Perhaps it's a truism to say that a secure childhood makes a happy adult. My childhood was a particularly happy one. My parents were fond of each other, and fond of us. They never talked down to us, but talked with us, and for the most part, we felt we could go to them with problems that we had. I remember one little incident which indicates how wise they were in dealing with us. My father had a little cupboard in which he kept wine and cookies, and my sister and I one day found it unlocked. So we went in and, childlike, not realizing that the consistent depletion of the cookies would somehow be discovered, found ourselves detected. Our parents who could have scolded us, or punished us, or spanked us, talked with us. I remember my father saying, ''What I have is yours. All you have to do is ask me for it. You don't ever have to take anything that way.'' We felt so chagrined, that that experience probably did much to cement what was already a very close relationship. Frances Olivia Grant - educator

You were mentioning taking in sewing to earn a little extra money . . . I always remember, on Easter Sunday, when we would get up sometimes, we would find we had a new dress, new Easter dress. (In this excerpt the interviewer, Ruth Hill, is talking with her mother.)

Well, talking about sewing, I might mention this, too. Your father had to hold down two jobs - this was after you children went to college - and the sewing more or less kept you in spending money. And I remember, I used to tell you never to let yourself go broke, you children, but always to call home and get money, 'cause we could get along without money better than you could in a strange place. But I was always afraid of the telephone bill, because I never knew what it was going to say (laughter). Because it was easier to call . . . I thought it was better to let 'em call and tell their problems, 'cause by the time they wrote and you answered, the problem, the occasion, was over. Florence Jacobs Edmonds - nurse and hospital administrator

Now, looking at me, you will not know, you cannot know, that the dream of my life has been to have a racehorse. Because my father bought a retired racehorse when he was a young man. . . . Before he was married to my mother he was a dandy , and he won a cake for doing the cakewalk. He always had sore feet, because when he was a young man, dressed up as a dandy in too tight shoes, his shoes were too tight, and he always limped a little bit. He used to tell us . . . the blue eyes! He used to tell us about Ned, and those blue eyes would be gleaming. He used to tell his children. . . . And I think it was then that I fell in love. I had to have a racehorse. I will never have a racehorse, but to this day, I love horses.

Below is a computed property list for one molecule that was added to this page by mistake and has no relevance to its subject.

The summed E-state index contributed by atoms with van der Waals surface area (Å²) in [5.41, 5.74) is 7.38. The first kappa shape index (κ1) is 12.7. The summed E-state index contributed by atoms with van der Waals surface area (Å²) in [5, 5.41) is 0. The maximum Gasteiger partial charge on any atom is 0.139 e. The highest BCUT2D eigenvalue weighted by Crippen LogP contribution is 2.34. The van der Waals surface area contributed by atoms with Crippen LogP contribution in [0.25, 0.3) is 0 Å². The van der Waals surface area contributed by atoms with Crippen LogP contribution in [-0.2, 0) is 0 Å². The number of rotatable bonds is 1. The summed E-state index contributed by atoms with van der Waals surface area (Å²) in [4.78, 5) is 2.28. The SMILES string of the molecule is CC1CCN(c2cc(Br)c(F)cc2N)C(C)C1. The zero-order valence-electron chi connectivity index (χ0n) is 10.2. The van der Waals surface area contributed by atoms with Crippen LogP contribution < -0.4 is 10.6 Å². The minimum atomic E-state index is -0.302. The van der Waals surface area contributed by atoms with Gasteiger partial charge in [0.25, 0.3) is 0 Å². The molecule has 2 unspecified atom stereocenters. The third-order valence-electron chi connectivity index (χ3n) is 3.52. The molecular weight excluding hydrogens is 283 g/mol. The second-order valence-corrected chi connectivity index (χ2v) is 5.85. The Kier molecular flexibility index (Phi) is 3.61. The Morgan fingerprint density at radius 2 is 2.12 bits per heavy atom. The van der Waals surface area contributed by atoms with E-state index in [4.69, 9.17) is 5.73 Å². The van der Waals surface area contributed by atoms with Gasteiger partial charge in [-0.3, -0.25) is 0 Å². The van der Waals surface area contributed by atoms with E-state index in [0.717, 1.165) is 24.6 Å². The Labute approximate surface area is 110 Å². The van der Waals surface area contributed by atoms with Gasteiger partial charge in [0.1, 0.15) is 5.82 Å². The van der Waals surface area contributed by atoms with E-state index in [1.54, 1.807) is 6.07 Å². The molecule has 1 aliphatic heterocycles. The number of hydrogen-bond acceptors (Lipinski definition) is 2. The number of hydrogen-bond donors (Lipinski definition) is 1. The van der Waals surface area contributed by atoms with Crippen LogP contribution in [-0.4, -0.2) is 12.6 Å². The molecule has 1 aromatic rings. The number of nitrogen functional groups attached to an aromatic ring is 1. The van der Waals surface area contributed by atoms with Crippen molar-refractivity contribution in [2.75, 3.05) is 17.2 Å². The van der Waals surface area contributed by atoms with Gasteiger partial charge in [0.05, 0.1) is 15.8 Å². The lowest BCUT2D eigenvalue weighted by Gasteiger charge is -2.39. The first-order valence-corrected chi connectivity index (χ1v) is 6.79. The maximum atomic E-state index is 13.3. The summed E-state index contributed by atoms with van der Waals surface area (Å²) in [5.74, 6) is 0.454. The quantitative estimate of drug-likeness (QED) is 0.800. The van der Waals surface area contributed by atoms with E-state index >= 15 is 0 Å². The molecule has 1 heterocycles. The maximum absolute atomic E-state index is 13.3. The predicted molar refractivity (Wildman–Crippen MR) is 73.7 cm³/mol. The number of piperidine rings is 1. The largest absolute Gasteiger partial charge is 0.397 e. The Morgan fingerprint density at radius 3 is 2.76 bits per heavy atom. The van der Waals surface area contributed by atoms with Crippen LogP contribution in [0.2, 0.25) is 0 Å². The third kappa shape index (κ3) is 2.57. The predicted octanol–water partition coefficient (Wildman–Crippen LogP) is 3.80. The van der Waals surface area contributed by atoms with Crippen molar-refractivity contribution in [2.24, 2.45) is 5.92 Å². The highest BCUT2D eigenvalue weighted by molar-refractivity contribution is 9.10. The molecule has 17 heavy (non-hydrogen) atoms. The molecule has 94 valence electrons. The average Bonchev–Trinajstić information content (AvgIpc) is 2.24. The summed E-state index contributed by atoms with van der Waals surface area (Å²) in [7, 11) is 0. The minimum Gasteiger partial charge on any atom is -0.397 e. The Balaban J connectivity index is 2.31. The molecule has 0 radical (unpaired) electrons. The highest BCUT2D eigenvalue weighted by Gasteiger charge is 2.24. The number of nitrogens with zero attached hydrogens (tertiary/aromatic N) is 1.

Dorothy West - author in Harlem Renaissance

I can certainly understand the pregnant girl. I can understand the widowed woman. I can understand the separated woman. I can understand the common- law woman. I can understand the happily married woman. I can understand them all, and I've been that, I've been every one of those groups. Sometimes I go to speak to groups, Parents Without Partners, and I say, ''Oh, I can well talk to you because I've been a parent without a partner.'' And so I look at each one of those experiences as a blessing, because I finally found a way to make it a blessing. And I think that one of the things we have to do with our life is know that each thing is a learning experience and, whether it's bad or good, always reach for something better; then you can achieve. Charleszetta Waddles - ordained minister

Thirty-two nationalities. We prided ourselves on this. You still had the Italian workers belonging to Local 89, which was the language local. Local 22 had been a language local, but they had discarded that years and years ago, so that everyone who was not Italian belonged to Local 22, the dressmakers.

Did the Italians still conduct their meetings in their own language at that late date?

Yes, it was the Italian local, Local 89.

They were the only one who still had their own language?

No, no, there were some others, but within our joint board, they were the only ones. You think of Luigi Antonini with his flowing black tie who looked like a great opera impresario, and it was he who brought to the garment workers, I think, the kind of cultural content, because any celebration it meant going to the opera. Or bringing the greatest of the opera stars to the garment workers, and when we had our celebration in Madison Square Garden after we won the general strike, everybody from the Met was there to sing for the workers.

No kidding?

And you had the great freedom song of the Italian workers, ''Pan y Rosa,'' ''Bread and Roses.''

Oh, that's nice.

So this is, that's why I say that for me the trade union movement was always a great love affair and a great excitement. Maida Springer Kemp - trade union executive

During the depression - I think that the depression was one of the best years I've known. That sounds funny, but the depression brought people together. If I wanted to have a community meeting, all I would do is send out a call that we're going to have a community meeting and we're going to talk about opening up certain projects for the black people. All of the community would come. We would meet with each other, converse with each other, and talk to each other. The same thing, sometimes, to get them together, we'd have a little party. Everybody would bring something to the party. We'd have a nice exchange of ideas and meeting people. We met neighbors we had never met before. Frances Albrier - civic leader in California